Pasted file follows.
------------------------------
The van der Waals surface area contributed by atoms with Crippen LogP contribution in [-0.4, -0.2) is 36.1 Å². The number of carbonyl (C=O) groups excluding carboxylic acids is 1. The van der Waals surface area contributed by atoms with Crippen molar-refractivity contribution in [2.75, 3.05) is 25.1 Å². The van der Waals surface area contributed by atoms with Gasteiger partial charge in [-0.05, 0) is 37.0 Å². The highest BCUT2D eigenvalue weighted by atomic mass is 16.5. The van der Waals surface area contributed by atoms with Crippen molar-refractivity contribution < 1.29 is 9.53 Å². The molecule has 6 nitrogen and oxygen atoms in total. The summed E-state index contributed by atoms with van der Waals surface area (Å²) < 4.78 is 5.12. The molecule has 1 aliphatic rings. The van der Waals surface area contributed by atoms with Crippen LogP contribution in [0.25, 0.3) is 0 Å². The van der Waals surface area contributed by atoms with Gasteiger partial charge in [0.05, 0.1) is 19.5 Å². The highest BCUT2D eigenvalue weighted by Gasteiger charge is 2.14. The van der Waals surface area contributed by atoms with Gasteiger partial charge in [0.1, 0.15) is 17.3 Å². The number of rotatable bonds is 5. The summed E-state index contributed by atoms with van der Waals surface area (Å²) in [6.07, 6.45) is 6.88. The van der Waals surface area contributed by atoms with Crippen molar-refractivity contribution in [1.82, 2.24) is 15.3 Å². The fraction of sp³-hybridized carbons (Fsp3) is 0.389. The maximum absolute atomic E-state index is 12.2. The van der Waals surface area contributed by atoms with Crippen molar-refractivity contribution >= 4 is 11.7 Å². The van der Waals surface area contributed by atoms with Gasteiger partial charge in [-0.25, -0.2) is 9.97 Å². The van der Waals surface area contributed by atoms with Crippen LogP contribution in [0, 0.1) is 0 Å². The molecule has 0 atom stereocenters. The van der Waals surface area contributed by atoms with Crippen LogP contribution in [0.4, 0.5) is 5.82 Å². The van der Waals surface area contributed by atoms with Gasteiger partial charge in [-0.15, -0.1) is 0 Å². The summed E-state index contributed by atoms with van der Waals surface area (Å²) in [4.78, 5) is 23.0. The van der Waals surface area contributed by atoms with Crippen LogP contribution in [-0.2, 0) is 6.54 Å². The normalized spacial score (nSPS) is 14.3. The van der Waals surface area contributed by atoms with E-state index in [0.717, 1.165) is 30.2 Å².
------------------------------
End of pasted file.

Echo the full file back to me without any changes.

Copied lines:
The van der Waals surface area contributed by atoms with Crippen LogP contribution in [-0.4, -0.2) is 36.1 Å². The number of carbonyl (C=O) groups excluding carboxylic acids is 1. The van der Waals surface area contributed by atoms with Crippen molar-refractivity contribution in [2.75, 3.05) is 25.1 Å². The van der Waals surface area contributed by atoms with Gasteiger partial charge in [-0.05, 0) is 37.0 Å². The highest BCUT2D eigenvalue weighted by atomic mass is 16.5. The van der Waals surface area contributed by atoms with Crippen molar-refractivity contribution < 1.29 is 9.53 Å². The molecule has 6 nitrogen and oxygen atoms in total. The summed E-state index contributed by atoms with van der Waals surface area (Å²) < 4.78 is 5.12. The molecule has 1 aliphatic rings. The van der Waals surface area contributed by atoms with Crippen LogP contribution in [0.25, 0.3) is 0 Å². The van der Waals surface area contributed by atoms with Gasteiger partial charge in [0.05, 0.1) is 19.5 Å². The highest BCUT2D eigenvalue weighted by Gasteiger charge is 2.14. The van der Waals surface area contributed by atoms with Gasteiger partial charge in [0.1, 0.15) is 17.3 Å². The number of rotatable bonds is 5. The summed E-state index contributed by atoms with van der Waals surface area (Å²) in [6.07, 6.45) is 6.88. The van der Waals surface area contributed by atoms with Crippen molar-refractivity contribution in [1.82, 2.24) is 15.3 Å². The fraction of sp³-hybridized carbons (Fsp3) is 0.389. The maximum absolute atomic E-state index is 12.2. The van der Waals surface area contributed by atoms with Crippen molar-refractivity contribution >= 4 is 11.7 Å². The van der Waals surface area contributed by atoms with Gasteiger partial charge in [-0.25, -0.2) is 9.97 Å². The van der Waals surface area contributed by atoms with Crippen LogP contribution in [0, 0.1) is 0 Å². The molecule has 0 atom stereocenters. The van der Waals surface area contributed by atoms with Crippen LogP contribution in [0.4, 0.5) is 5.82 Å². The van der Waals surface area contributed by atoms with Gasteiger partial charge in [-0.15, -0.1) is 0 Å². The summed E-state index contributed by atoms with van der Waals surface area (Å²) in [4.78, 5) is 23.0. The van der Waals surface area contributed by atoms with Crippen LogP contribution in [-0.2, 0) is 6.54 Å². The normalized spacial score (nSPS) is 14.3. The van der Waals surface area contributed by atoms with E-state index in [0.717, 1.165) is 30.2 Å².